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KZNPO CONCERT: MAY 22 2008 (article first published : 2008-05-26; last edited : [an error occurred while processing this directive])

The winter season of the KZN Philharmonic Orchestra opened with this resoundingly successful concert in the Durban City Hall, with the young German cellist Alexander Suleiman the star of the evening.

Alexander Suleiman has acquired a substantial international reputation in recent years, particularly as a presenter of modern music, and his quality and authority were apparent from the declamatory opening phrase of Elgarís Cello Concerto in E minor.

This is a difficult work to play, technically and interpretatively. It is melancholy but not gloomy; virtuoso but not flamboyant; serious but not depressing.

All the problems were overcome in commanding fashion by Alexander Suleiman. He is, I would guess, in his thirties, tall, well-built, a picture of concentration as he extracted some lovely mellow sounds from his cello. His playing of the heart-rending Adagio was as fine a performance as we have heard in years, and the audience responded at the end with prolonged applause. The cellist acknowledged this with two encores, unaccompanied pieces by Bach.

The orchestra was conducted by one of its own members Naum Rousine, standing in at fairly short notice for the Dutch conductor Arjan Tien, who was delayed in Europe. He did a very good job in the Elgar and the two Schumann compositions which completed the programme.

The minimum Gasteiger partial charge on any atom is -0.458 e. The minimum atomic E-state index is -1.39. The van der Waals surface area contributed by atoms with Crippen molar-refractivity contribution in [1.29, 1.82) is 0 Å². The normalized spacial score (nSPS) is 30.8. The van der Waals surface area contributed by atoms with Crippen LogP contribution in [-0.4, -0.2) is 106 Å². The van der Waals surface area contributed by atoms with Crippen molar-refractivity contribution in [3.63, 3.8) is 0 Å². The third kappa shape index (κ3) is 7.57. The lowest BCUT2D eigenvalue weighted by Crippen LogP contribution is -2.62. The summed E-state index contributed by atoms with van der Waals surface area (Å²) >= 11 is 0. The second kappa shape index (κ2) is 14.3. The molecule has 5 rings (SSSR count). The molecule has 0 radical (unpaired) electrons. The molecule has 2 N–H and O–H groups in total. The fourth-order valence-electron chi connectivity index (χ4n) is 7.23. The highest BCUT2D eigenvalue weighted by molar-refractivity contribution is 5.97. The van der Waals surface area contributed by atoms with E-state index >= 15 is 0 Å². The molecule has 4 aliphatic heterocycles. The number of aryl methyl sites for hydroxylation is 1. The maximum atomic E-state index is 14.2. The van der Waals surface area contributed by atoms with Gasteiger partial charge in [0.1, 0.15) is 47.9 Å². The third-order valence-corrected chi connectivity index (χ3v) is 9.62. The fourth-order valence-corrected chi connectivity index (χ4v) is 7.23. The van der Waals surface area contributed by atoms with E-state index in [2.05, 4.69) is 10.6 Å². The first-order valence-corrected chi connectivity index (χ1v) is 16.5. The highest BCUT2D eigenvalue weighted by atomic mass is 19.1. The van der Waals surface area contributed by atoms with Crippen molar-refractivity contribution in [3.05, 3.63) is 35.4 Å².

The audience was rather sparse. Perhaps people were put off by the relative unfamiliarity of the programme. Schumann is a wonderful composer and his Symphony No 3 in E flat, the Rhenish, is full of good tunes and colourful orchestration. George Szell, the Hungarian-born maestro who was one of the great conductors of the twentieth century, said he saw no reason why Schumannís four symphonies should not be as popular as Tchaikovskyís. The City Hall audience might well agree with that. They obviously derived great enjoyment from this performance. The playing was first-rate throughout, and the five horn players in particularly rose splendidly to the occasion in the important role assigned to them by the composer.

Schumannís Manfred Overture, also not very familiar but top-class music, opened the programme. Written as a prelude to Byronís verse play Manfred, it is vivid and dramatic, and the orchestra performed it with great skill and conviction. - Michael Green

For more information on the KZNPO, click on the banner advertisement on any of the main pages and it will take you to the orchestra's website.




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